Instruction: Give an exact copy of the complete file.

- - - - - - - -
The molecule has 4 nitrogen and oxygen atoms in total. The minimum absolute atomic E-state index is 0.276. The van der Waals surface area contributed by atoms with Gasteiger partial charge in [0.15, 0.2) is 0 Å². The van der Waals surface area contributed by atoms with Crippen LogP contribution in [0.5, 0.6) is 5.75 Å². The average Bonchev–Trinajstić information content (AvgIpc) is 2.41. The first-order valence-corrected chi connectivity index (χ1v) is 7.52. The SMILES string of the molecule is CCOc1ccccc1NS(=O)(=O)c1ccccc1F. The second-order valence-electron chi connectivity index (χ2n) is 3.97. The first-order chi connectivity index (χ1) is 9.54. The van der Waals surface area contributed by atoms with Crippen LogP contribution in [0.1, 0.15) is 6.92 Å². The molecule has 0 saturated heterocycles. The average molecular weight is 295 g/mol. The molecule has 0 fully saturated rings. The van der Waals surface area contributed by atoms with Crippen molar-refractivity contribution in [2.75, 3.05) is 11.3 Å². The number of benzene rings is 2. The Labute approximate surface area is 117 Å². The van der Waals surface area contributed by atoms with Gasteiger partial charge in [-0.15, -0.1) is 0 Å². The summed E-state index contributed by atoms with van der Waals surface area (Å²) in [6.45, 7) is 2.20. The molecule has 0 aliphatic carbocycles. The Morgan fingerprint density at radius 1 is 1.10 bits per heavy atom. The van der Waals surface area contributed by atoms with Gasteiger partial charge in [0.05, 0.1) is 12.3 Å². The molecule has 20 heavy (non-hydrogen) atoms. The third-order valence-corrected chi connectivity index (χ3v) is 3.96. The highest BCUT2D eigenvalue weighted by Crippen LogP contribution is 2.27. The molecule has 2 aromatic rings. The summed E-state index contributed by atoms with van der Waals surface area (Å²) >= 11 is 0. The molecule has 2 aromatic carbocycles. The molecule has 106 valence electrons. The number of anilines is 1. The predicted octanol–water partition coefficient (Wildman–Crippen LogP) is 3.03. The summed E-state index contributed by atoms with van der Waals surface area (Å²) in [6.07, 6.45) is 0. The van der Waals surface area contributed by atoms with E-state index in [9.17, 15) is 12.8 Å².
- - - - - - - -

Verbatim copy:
The molecule has 4 nitrogen and oxygen atoms in total. The minimum absolute atomic E-state index is 0.276. The van der Waals surface area contributed by atoms with Gasteiger partial charge in [0.15, 0.2) is 0 Å². The van der Waals surface area contributed by atoms with Crippen LogP contribution in [0.5, 0.6) is 5.75 Å². The average Bonchev–Trinajstić information content (AvgIpc) is 2.41. The first-order valence-corrected chi connectivity index (χ1v) is 7.52. The SMILES string of the molecule is CCOc1ccccc1NS(=O)(=O)c1ccccc1F. The second-order valence-electron chi connectivity index (χ2n) is 3.97. The first-order chi connectivity index (χ1) is 9.54. The van der Waals surface area contributed by atoms with Crippen LogP contribution in [0.1, 0.15) is 6.92 Å². The molecule has 0 saturated heterocycles. The average molecular weight is 295 g/mol. The molecule has 0 fully saturated rings. The van der Waals surface area contributed by atoms with Crippen molar-refractivity contribution in [2.75, 3.05) is 11.3 Å². The number of benzene rings is 2. The Labute approximate surface area is 117 Å². The van der Waals surface area contributed by atoms with Gasteiger partial charge in [-0.15, -0.1) is 0 Å². The summed E-state index contributed by atoms with van der Waals surface area (Å²) in [6.45, 7) is 2.20. The molecule has 0 aliphatic carbocycles. The Morgan fingerprint density at radius 1 is 1.10 bits per heavy atom. The van der Waals surface area contributed by atoms with Gasteiger partial charge in [0.05, 0.1) is 12.3 Å². The molecule has 20 heavy (non-hydrogen) atoms. The third-order valence-corrected chi connectivity index (χ3v) is 3.96. The highest BCUT2D eigenvalue weighted by Crippen LogP contribution is 2.27. The molecule has 2 aromatic rings. The summed E-state index contributed by atoms with van der Waals surface area (Å²) >= 11 is 0. The molecule has 2 aromatic carbocycles. The molecule has 106 valence electrons. The number of anilines is 1. The predicted octanol–water partition coefficient (Wildman–Crippen LogP) is 3.03. The summed E-state index contributed by atoms with van der Waals surface area (Å²) in [6.07, 6.45) is 0. The van der Waals surface area contributed by atoms with E-state index in [9.17, 15) is 12.8 Å².